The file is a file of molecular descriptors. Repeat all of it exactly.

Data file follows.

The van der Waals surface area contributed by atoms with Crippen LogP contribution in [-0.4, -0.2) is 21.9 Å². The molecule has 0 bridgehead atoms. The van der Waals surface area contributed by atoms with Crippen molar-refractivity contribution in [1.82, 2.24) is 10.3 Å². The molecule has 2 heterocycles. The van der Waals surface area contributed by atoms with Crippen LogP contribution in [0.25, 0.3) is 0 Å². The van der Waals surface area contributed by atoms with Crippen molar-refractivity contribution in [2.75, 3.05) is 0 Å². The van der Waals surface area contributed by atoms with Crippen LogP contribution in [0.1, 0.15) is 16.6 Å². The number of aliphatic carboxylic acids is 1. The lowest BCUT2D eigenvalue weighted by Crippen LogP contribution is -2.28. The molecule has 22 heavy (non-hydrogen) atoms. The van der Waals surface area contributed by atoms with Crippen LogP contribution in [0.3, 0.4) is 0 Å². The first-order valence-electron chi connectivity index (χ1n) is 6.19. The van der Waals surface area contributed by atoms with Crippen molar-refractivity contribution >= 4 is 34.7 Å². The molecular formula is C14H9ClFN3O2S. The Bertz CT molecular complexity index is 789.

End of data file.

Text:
The van der Waals surface area contributed by atoms with Crippen LogP contribution in [-0.4, -0.2) is 21.9 Å². The molecule has 0 bridgehead atoms. The van der Waals surface area contributed by atoms with Crippen molar-refractivity contribution in [1.82, 2.24) is 10.3 Å². The molecule has 2 heterocycles. The van der Waals surface area contributed by atoms with Crippen LogP contribution in [0.25, 0.3) is 0 Å². The van der Waals surface area contributed by atoms with Crippen molar-refractivity contribution in [2.75, 3.05) is 0 Å². The van der Waals surface area contributed by atoms with Crippen LogP contribution in [0.1, 0.15) is 16.6 Å². The number of aliphatic carboxylic acids is 1. The lowest BCUT2D eigenvalue weighted by Crippen LogP contribution is -2.28. The molecule has 22 heavy (non-hydrogen) atoms. The van der Waals surface area contributed by atoms with Crippen LogP contribution in [0.3, 0.4) is 0 Å². The first-order valence-electron chi connectivity index (χ1n) is 6.19. The van der Waals surface area contributed by atoms with Crippen molar-refractivity contribution >= 4 is 34.7 Å². The molecular formula is C14H9ClFN3O2S. The Bertz CT molecular complexity index is 789.